Continuing through January 5, 2019
The strongest work in Wedel’s latest offering of porcelain and stoneware sculpture, “Large fruit landscape,” is a hulking mass of splotchy blue and white coils and bands, cascading and wrapping around each other above a thick, equally splotchy base, like some kind of spaghetti Medusa. Though Greek iconography is potentially a reference point — the few large pastel drawings included in the show can be read as Grecian heads — “Large fruit landscape” is far more non-objective than referential, the unwieldy sculpture bound up as much in the process of its own making as anything else. The piece lives in one of the back viewing rooms on the gallery’s 2nd floor; it’s unfortunate it’s not more prominently displayed; ask to see it. Two pieces both titled “Fruit landscape” occupy the main gallery, and both are “Large fruit landscape’s” lesser brethren; they include coils that are octopus-like, though their more modest scale, and (in one case) palette of pastel colors, puts them in a far more decorative, more strictly formal, category.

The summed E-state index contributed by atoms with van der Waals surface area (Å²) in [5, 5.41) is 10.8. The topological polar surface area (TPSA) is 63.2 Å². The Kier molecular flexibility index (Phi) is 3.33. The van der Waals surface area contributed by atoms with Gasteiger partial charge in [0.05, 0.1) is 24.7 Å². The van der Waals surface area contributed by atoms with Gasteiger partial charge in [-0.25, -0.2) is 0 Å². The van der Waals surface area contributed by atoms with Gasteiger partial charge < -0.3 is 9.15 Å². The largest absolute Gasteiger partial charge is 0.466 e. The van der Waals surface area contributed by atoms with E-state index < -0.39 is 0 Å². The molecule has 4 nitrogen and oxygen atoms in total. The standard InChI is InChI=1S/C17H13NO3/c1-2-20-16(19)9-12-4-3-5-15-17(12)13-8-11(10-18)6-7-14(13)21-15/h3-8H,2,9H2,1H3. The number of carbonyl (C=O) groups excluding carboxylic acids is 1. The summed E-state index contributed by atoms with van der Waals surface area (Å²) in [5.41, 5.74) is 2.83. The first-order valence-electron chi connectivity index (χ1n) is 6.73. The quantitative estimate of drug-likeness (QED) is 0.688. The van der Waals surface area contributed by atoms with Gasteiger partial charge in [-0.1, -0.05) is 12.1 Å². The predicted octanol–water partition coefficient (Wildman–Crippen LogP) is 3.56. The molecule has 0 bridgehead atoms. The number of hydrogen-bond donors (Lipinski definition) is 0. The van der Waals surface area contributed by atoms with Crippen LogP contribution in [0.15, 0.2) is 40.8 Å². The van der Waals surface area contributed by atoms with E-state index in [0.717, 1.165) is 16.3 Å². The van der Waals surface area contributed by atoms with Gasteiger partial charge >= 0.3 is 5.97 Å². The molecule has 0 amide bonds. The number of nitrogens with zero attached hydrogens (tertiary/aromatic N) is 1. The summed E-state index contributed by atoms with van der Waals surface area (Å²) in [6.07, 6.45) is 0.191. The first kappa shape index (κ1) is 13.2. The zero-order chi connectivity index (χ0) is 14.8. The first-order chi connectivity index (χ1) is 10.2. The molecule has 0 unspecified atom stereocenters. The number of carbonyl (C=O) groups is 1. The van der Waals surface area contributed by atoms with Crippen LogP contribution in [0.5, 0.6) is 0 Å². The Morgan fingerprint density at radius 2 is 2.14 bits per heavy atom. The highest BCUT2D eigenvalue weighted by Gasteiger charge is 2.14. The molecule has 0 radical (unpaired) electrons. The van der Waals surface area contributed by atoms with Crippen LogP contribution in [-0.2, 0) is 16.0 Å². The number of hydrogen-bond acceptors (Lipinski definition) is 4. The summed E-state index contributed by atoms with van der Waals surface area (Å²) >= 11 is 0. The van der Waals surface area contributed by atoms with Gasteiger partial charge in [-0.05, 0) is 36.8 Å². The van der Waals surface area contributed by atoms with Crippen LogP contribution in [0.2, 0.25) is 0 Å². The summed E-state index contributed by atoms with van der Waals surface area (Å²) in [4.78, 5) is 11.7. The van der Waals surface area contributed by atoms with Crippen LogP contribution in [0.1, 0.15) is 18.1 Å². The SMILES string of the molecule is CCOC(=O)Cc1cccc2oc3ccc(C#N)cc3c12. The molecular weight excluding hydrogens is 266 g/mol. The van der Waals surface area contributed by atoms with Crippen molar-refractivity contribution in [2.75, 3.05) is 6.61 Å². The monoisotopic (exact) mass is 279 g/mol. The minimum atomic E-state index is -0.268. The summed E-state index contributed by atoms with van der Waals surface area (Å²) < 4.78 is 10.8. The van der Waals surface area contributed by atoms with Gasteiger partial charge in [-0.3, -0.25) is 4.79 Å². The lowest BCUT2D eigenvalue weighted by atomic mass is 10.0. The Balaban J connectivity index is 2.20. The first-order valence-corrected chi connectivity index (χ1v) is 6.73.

Indeed, eluding the decorative may be the greatest challenge in “Everything is everything,” the rather noncommittal title of Wedel’s exhibition. The main gallery has a mixture of large floor sculptures as well as several smaller works on a series of pedestals, and the pedestal pieces, a series of “Flower trees” and “Portraits,” tend to take on a bauble-like, ceramics-as-objects quality, especially in relation to the large works. One literally looks down on most of the “flower trees,” sort of missing out on their gloppy-paste-over-pebble-like-petals forms. One wall-hung “flower tree,” a cobalt blue wreath of hand-mashed petals, transcends the others simply through its location — above eye level. Back on the floor, the fruit of the cactus-like “Lemon tree” emerge from a hefty frieze, in which the lemons are so swollen with ripeness — their ‘nipples’ protruding, yes, like breasts ready to be milked — that its branches droop heavily ground-ward. It’s a moment, an experience, where “everything is everything” actually does start to feel apt; perhaps there’s something to the show’s title after all.